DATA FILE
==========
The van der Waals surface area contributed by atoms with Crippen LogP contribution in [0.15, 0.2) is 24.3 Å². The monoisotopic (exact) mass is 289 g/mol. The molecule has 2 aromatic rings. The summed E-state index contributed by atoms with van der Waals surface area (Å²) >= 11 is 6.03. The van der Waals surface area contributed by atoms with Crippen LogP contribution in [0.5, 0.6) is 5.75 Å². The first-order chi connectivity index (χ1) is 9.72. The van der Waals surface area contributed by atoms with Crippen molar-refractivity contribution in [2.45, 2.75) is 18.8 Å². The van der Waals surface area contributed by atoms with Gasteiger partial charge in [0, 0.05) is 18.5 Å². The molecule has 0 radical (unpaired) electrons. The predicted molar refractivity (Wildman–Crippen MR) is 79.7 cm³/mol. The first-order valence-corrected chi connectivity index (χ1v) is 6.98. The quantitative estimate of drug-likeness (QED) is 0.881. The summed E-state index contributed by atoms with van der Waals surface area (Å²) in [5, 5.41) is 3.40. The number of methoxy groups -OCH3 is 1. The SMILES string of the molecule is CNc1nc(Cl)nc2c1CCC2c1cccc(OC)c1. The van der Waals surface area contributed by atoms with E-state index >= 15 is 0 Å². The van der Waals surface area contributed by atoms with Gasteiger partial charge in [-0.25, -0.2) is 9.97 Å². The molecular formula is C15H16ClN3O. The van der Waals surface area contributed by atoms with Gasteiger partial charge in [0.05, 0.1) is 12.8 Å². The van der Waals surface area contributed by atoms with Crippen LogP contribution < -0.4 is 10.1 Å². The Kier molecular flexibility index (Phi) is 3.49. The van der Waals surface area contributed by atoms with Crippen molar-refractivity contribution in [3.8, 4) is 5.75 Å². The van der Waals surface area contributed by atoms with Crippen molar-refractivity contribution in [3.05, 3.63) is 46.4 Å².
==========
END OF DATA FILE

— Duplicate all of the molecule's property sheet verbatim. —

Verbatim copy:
The van der Waals surface area contributed by atoms with Crippen LogP contribution in [0.15, 0.2) is 24.3 Å². The monoisotopic (exact) mass is 289 g/mol. The molecule has 2 aromatic rings. The summed E-state index contributed by atoms with van der Waals surface area (Å²) >= 11 is 6.03. The van der Waals surface area contributed by atoms with Crippen LogP contribution in [0.5, 0.6) is 5.75 Å². The first-order chi connectivity index (χ1) is 9.72. The van der Waals surface area contributed by atoms with Crippen molar-refractivity contribution in [2.45, 2.75) is 18.8 Å². The van der Waals surface area contributed by atoms with Gasteiger partial charge in [0, 0.05) is 18.5 Å². The molecule has 0 radical (unpaired) electrons. The predicted molar refractivity (Wildman–Crippen MR) is 79.7 cm³/mol. The first-order valence-corrected chi connectivity index (χ1v) is 6.98. The quantitative estimate of drug-likeness (QED) is 0.881. The summed E-state index contributed by atoms with van der Waals surface area (Å²) in [5, 5.41) is 3.40. The number of methoxy groups -OCH3 is 1. The SMILES string of the molecule is CNc1nc(Cl)nc2c1CCC2c1cccc(OC)c1. The van der Waals surface area contributed by atoms with E-state index >= 15 is 0 Å². The van der Waals surface area contributed by atoms with Gasteiger partial charge in [-0.25, -0.2) is 9.97 Å². The molecular formula is C15H16ClN3O. The van der Waals surface area contributed by atoms with Gasteiger partial charge in [0.05, 0.1) is 12.8 Å². The van der Waals surface area contributed by atoms with Crippen LogP contribution < -0.4 is 10.1 Å². The Kier molecular flexibility index (Phi) is 3.49. The van der Waals surface area contributed by atoms with Crippen molar-refractivity contribution in [3.8, 4) is 5.75 Å². The van der Waals surface area contributed by atoms with Crippen molar-refractivity contribution in [3.05, 3.63) is 46.4 Å².